Ecoart Characteristics


There have been multiple attempts by artists, scholars and curators to pin down a definition of ecoart (abbreviated term for ecological art). The following definition is meant to add to a dialog of inquiry.


Written for CAA panel in 1999 by Aviva Rahmani, Jo Hanson, Susan Leibovitz Steinman

1. Activist agenda.
2. Precedents: conceptual, performance, feminist & activist political art movement.
3. Concern for environmental impact distinctly separates it from Earth/Land art.
4. Ecological intent and ethics unify the field; not material nor media.
5. Not just site specific, but community and habitat specific.
6. Work often difficult to locate/see due to regional venues and performative nature.
7. Commitment to conscious relationship to restoration ethic; art actions to heal or repair.
8. Cross-disciplinary, multi disciplinary collaborations, with scientist, grassroots, others.
9. Shared concern for educating and engaging the public.
10. Interest in creating linkages among communities (e.g., migration paths, watersheds).
11. Serious engagement of scientific theory integral to aesthetic integrity of artwork.
12. Temporal work on land with minimal intervention frames otherwise invisible issues.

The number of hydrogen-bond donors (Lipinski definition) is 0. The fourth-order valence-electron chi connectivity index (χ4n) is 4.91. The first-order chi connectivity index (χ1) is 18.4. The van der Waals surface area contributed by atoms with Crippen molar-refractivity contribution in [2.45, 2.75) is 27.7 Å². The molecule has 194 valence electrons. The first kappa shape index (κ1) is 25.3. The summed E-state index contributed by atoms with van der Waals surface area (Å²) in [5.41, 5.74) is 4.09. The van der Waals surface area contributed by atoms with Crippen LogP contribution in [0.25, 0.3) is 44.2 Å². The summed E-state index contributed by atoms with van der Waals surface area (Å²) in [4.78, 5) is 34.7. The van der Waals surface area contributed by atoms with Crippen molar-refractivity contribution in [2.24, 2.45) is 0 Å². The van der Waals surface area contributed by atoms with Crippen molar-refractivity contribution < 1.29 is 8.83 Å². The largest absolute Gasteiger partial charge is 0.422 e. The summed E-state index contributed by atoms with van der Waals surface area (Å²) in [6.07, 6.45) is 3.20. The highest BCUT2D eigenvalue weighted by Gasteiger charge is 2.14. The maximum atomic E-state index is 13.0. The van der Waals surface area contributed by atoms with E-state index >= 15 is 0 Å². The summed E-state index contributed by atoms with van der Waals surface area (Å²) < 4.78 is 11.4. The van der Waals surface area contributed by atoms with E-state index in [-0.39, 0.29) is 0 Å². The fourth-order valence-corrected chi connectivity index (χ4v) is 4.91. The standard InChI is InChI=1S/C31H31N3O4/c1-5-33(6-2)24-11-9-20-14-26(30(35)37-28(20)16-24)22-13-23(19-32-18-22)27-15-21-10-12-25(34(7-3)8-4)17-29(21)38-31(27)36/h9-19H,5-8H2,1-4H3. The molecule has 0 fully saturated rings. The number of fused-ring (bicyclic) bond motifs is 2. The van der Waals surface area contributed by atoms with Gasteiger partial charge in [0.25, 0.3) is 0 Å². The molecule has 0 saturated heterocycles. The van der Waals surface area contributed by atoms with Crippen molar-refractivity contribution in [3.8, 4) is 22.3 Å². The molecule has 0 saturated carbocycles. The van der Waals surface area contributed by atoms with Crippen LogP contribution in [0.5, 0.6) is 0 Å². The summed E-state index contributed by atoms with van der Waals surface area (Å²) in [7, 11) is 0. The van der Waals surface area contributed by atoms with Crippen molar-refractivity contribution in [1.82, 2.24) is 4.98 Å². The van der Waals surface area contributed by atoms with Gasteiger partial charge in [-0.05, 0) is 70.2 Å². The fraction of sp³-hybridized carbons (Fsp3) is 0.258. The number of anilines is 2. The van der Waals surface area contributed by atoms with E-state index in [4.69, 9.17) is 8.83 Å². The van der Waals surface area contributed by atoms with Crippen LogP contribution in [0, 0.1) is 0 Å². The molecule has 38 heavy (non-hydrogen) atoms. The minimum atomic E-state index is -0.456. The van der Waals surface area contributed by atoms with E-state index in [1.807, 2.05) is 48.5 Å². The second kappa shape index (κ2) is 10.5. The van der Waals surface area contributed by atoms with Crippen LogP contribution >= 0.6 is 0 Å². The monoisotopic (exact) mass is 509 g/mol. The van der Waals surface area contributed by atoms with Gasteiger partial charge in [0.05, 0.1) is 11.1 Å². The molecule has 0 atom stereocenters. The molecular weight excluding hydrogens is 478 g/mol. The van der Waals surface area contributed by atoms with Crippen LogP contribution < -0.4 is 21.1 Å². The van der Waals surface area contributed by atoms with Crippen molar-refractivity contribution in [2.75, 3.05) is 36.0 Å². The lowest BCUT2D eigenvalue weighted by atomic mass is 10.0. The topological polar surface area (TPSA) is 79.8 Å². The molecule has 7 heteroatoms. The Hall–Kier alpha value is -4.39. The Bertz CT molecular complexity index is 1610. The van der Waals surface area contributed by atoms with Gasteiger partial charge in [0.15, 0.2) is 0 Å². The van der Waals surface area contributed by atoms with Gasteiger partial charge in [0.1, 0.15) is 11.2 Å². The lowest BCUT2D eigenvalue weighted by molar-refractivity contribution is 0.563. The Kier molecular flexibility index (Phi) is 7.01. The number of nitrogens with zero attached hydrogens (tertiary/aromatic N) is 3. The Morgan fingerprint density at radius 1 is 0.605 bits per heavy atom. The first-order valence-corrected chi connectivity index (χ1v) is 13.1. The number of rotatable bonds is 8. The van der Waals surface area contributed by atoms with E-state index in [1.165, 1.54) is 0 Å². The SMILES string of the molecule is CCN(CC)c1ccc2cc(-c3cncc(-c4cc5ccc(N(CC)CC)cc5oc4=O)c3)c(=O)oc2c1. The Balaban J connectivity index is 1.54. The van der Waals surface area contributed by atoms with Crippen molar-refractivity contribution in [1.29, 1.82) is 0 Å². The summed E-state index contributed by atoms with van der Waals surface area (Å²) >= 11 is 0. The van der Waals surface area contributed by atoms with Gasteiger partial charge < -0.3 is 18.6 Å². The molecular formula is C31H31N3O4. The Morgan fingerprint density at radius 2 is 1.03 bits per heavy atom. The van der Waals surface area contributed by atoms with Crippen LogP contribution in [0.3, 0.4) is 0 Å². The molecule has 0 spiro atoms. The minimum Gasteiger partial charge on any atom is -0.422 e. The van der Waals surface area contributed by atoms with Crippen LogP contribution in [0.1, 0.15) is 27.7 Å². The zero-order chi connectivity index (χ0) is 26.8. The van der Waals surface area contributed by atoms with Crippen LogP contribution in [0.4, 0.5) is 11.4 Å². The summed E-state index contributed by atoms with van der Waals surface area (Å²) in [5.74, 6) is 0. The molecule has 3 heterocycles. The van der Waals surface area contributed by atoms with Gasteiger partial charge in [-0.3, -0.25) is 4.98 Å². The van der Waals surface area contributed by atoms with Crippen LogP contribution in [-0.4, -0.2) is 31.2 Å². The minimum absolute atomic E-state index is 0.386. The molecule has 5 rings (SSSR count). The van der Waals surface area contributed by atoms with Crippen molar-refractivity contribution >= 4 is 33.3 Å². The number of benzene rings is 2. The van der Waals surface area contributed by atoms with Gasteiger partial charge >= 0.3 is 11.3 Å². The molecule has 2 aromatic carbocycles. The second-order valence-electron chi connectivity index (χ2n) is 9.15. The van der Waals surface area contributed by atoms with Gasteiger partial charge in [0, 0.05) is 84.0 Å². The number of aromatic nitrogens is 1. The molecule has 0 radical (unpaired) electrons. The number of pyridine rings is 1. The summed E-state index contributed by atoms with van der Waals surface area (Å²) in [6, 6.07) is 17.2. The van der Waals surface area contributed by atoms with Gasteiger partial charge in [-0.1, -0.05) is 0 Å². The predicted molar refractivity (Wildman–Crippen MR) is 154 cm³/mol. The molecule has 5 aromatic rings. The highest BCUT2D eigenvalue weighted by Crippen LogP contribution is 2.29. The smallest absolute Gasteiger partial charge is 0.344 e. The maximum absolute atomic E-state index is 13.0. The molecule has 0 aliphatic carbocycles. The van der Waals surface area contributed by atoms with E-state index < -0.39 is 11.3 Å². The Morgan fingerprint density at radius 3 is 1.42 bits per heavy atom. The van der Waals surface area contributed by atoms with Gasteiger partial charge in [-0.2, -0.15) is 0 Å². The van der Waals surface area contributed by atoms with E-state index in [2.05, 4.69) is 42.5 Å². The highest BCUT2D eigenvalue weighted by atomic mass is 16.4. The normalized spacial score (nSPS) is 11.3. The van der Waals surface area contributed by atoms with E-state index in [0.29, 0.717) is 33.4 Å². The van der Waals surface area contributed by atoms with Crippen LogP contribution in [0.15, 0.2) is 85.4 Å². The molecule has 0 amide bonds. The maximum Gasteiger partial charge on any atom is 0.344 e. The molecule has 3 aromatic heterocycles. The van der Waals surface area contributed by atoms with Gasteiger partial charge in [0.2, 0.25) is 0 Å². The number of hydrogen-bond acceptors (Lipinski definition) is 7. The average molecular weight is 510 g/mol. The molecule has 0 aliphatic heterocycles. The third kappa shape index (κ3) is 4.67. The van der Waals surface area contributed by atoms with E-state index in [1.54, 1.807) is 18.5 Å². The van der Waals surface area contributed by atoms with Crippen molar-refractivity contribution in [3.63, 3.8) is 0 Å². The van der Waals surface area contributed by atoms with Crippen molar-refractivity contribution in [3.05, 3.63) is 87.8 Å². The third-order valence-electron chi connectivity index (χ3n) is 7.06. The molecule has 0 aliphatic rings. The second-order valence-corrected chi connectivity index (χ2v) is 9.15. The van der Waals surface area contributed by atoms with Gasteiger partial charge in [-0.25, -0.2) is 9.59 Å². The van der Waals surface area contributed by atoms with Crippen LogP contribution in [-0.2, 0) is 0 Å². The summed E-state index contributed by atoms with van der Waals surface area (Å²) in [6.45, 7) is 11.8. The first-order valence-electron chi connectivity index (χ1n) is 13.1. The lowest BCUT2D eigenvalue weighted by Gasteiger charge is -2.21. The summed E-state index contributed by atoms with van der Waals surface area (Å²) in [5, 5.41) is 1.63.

13. International movement that supports regional projects for global health.
14. Creation of new myths/metaphors to encourage attitudinal shifts and collective wisdom.


by Ruth Wallen

Ecoart focuses on systems of ecological relationships. These relationships include not only physical and biological pathways but also cultural, political and historical aspects of communities or ecological systems. Much ecoart is motivated by recognition that current patterns of consumption and resource use are dangerously unsustainable. Instead of focusing on individual gain, ecoart is grounded in an ethos that emphasizes communities and interrelationship.

Ecoart work can help engender an appreciation of the environment, broaden intellectual understanding, address core values and advocate social or political change. The focus of a given work of art may range from elucidating the complex structure of an ecosystem, exploring a particular issue, or engaging in a restorative remediative function. Ecoart encompasses both process, i.e. design and planning, and product, in the form of a discreet work of art. Metaphor is often a key element of ecoart. Metaphors help both to make apparent existing patterns of relationship and to envision new types of interation.

Ecoart is much more that a traditional painting, photograph or sculpture of the natural landscape. While such works may be visually pleasing, they are generally based on awe-inspiring or picturesque, preconceived views of the natural world. Ecoart, in contrast, exists within a social context. While certain works may express an individual vision, the intent is to communicate – to inspire caring and respect, stimulate dialogue, and contribute to social transformation.